Inside the SABR Analytics Conference — Part 3
When I attended the 2013 SABR Analytics Conference in Phoenix in March, I talked to big-league players and MLB general managers about the role sabermetrics (basically new statistics in baseball that involve more numbers than traditional stats) play in baseball. I also got to hear experts use stats to debate who the best player of all time is, predict who will be the game’s next great players, and their thoughts on the 2013 season.
Brian Kenny, host of Clubhouse Confidential on the MLB Network, moderated a panel discussion about just those topics. The people who participated were Dave Cameron (a writer for FanGraphs), Rob Neyer (an author and writer for ESPN and SB Nation), and Vince Gennaro (an author and MLB consultant). Kenny began by asking everyone the same questions: Who is the best baseball player ever (aside from Babe Ruth)? Who is the best player today?
Gennaro said he thought Detroit Tigers pitcher Justin Verlander was the best active player, while Boston Red Sox legend Ted Williams was the best ever. Cameron agreed that Verlander was the best player in baseball, but argued that Barry Bonds was the best player aside from the Bambino. Neyer, meanwhile, couldn’t give an answer to either question. But hesaid that Willie Mays deserves some credit because he was a five-tool player: He could hit for power and average, could run, could catch, and could throw. Neyer added that he thinks Los Angeles outfielder Mike Trout could be the best based on how high his traditional stats and metrics have been lately.
When the conversation shifted to discussing the 2013 season, all three panelists focused on the fortunes of the Houston Astros. Gennaro said that the Astros have a lot of young talent, but he doesn’t think they will win 90 games in any of the next five seasons. Cameron agreed, while Neyer said that the Astros’ prospects (like Carlos Correa, Jarred Cosart, and Jonathon Singleton) will give the team the boost it needs as it rebuilds.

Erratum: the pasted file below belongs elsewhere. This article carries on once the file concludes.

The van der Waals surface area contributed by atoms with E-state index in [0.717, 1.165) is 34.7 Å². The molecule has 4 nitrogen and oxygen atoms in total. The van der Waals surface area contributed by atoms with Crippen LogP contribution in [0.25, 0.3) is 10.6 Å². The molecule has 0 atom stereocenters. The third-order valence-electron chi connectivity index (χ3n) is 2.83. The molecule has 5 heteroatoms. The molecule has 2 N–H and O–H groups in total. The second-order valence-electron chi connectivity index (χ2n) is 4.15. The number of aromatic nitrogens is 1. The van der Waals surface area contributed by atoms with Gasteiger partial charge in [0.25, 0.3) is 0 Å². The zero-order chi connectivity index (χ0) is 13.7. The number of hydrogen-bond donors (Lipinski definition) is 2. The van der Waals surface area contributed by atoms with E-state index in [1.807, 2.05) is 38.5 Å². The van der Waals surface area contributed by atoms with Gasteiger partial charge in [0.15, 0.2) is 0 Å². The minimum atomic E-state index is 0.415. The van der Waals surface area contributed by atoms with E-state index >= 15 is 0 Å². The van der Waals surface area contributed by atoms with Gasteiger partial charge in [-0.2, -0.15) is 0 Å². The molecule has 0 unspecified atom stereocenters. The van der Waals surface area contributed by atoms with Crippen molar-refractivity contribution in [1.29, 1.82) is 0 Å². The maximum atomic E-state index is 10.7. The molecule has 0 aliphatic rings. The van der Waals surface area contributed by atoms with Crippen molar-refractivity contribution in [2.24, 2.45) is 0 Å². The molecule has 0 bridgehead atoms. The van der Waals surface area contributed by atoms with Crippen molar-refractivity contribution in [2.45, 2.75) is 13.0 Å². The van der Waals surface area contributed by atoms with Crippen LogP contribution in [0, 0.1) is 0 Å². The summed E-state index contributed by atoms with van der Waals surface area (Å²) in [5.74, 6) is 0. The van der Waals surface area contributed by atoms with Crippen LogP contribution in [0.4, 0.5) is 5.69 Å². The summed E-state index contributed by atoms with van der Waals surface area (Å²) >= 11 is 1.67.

The panelists discussed other issues, too. They all said it was a smart move for the Arizona Diamondbacks to trade Justin Upton to the Atlanta Braves. They also agreed that the Toronto Blue Jays could be in trouble due to the number of injuries that have hit the team’s star players, but Neyer added that he thought the Blue Jays have potential. The panelists also discussed Mike Trout’s new contract (he finished second in American League MVP voting last season, but is making less money than he wants). Everyone thought that Trout will be OK, but Neyer said the Angels should have given him twice as much money and Cameron added that the contract could become a distraction.
They wrapped up the panel by giving their predictions on the season. Gennaro said the Angels will have the best record in baseball in 2013, the Los Angeles Dodgers will finish second in the NL West, and the injury-plagued New York Yankees will finish with 81 wins. Neyer and Cameron think the Washington Nationals will have the best record and that the Dodgers will finish second in the NL West. They also have similar predictions about the Bronx Bombers’ season: Neyer thinks they will earn 86 wins, Cameron says 85.
This panel showed that even baseball analysts often have different opinions on topics, small or big. Now that the season has begun, I think that many of their opinions will be successful, while others won’t.
Max Mannis is an 11-year-old special correspondent for sikids.com and a member of SABR. Catch his posts on advanced baseball statistics. To learn more about SABR and to join, visit www.sabr.org.